Roundworms (toxocara species) are common intestinal parasites of puppies and kittens but can also infect pets of any age. These are the "spaghetti" like worms that can be seen with the naked eye.
Usually a dog ingests the eggs through normal grooming after picking up the eggs on their paws or fur while outside. Once ingested, the larvae hatches out and burrows its way out of the intestines. Some travel to the liver and become encysted, sometimes for years. The rest travel to the lungs where they are coughed up and swallowed and return, once again, to the intestinal tract. Once back in the intestines they mature and begin to reproduce and lay eggs, which are passed in the feces and the cycle begins again. When the encysted larvae move out of the liver, they travel to the lungs as the others do and the life cycle continues. It seems unclear (at least I wasn't able to find a good answer) as to why some larvae encyst and some don't although encysting seems more common in older puppies or adult dogs. It also seems unclear, other than gestation) what factors cause the encysted larvae to begin migration.
If the infected dog happens to be pregnant or nursing then when the larvae leave the liver they travel to the uterus or mammary glands instead of the lungs. In the uterus they can be passed to the puppies before birth. They can also be passed to nursing puppies through the milk but these puppies were likely infected in utero anyway.
Rodents or other animals can also ingest infective eggs. In this case they larvae encyst and remain that way until the rodent is eaten by a dog and then the life cycle proceeds as above.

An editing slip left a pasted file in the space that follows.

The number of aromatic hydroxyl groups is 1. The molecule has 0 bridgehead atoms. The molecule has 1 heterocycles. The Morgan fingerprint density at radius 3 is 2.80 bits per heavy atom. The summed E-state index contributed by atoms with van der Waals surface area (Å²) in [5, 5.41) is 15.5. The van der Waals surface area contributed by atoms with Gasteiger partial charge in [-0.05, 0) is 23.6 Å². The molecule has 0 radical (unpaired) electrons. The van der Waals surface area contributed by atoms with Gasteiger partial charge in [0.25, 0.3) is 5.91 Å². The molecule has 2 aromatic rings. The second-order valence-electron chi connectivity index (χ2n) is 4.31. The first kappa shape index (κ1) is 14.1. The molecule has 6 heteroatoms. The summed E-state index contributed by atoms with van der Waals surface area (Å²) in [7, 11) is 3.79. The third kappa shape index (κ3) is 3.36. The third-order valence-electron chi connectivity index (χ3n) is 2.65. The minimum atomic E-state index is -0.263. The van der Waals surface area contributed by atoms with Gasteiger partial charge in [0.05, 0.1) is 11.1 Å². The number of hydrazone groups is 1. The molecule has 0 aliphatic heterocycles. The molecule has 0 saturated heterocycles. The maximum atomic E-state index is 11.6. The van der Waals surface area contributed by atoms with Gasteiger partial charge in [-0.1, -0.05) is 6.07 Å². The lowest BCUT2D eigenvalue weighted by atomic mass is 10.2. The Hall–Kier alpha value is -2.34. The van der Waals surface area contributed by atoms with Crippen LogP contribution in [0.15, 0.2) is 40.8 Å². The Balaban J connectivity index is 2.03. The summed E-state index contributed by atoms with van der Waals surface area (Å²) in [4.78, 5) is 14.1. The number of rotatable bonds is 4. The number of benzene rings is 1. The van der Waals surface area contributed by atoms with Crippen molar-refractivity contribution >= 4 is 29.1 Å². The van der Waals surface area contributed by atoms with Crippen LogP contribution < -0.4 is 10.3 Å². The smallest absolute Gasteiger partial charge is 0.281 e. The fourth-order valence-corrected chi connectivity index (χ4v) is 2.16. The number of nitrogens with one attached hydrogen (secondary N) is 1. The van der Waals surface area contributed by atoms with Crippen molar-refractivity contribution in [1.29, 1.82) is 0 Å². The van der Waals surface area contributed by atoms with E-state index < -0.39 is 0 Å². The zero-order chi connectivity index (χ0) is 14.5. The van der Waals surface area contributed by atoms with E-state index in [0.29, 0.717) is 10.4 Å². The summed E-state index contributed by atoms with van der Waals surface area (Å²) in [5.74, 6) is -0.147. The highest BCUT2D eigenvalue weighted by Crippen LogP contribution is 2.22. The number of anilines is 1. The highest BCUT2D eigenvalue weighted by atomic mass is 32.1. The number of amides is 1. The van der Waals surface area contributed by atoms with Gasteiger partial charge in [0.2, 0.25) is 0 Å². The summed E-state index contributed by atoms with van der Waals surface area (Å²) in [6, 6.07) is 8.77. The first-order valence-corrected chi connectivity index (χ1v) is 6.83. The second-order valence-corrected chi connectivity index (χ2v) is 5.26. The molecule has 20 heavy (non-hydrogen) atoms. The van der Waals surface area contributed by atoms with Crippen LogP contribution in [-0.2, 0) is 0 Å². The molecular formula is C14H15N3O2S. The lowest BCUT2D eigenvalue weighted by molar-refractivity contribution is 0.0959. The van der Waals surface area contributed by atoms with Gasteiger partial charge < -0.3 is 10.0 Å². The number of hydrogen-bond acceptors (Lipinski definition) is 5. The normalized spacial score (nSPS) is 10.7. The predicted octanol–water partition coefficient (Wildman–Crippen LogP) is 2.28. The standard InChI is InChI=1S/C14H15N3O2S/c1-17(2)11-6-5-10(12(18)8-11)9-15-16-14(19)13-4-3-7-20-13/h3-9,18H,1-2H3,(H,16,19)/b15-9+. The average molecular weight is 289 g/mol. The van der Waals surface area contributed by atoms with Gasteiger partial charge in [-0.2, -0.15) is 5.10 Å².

Roundworms can cause diarrhea and vomiting, or in severe cases pneumonia or intestinal obstruction. They also account for those underweight, pot-bellied puppies with dull dry coats. Roundworms are diagnosed by observing them in the stool or vomit or by identifying the eggs on fecal flotation. It should be assumed that all puppies are born with roundworms.
Roundworms are easily treated as most available deworming products are effective against roundworms and many heartworm preventatives also treat roundworms. These products however, are only effective against the intestinal stage of roundworms, not the encysted stage. This is why even with a routinely dewormed female dog, the puppies are still born with roundworms as pregnancy seems to cause the encysted stages to begin migration.
Also a minimum of two dewormings at least 2 weeks apart are needed to treat a roundworm infection because the length of the life cycle and the lack of efficacy of dewormers on the non-intestinal stages. Cleaning up the stools of any infected pet will also limit the contamination of the environment, thus limiting future infections.
Zoonotic diseases or parasites are ones that can be transmitted to humans. Roundworms are one of the more serious parasites than can do this. Children are most at risk and typically become infected by inadvertently ingesting infective eggs (think playground dirt and sandboxes!). Once ingested the worm tries to complete its life cycle but get lost since they are not in their natural host. They often end up in the abdominal organs or more commonly in the eye-which can result is serious disease or permanent blindness. This can be prevented by limiting contact with soil, sand, etc and routing hand washing.
I so love finding these at the shelter...
IMO, the vomited ones are the grossest.
My mustang filly had roundworms last summer, and it was the first time I had ever seen an actual worm in horse poop and I have had horses for 20+ years. It was the grossest thing I have ever seen. I haven't seen them in my dogs and cats, just tapeworms. I sure hope not too. Yuck.
Thank you for the post! Last night, I pulled a worm that looks exactly like a roundworm from my dog's long fur. Will take in a sample now. Thanks for your informative posts, as well as the fun ones. Fay, with 2 CWC and 2 brand Xs.
thanks for share.
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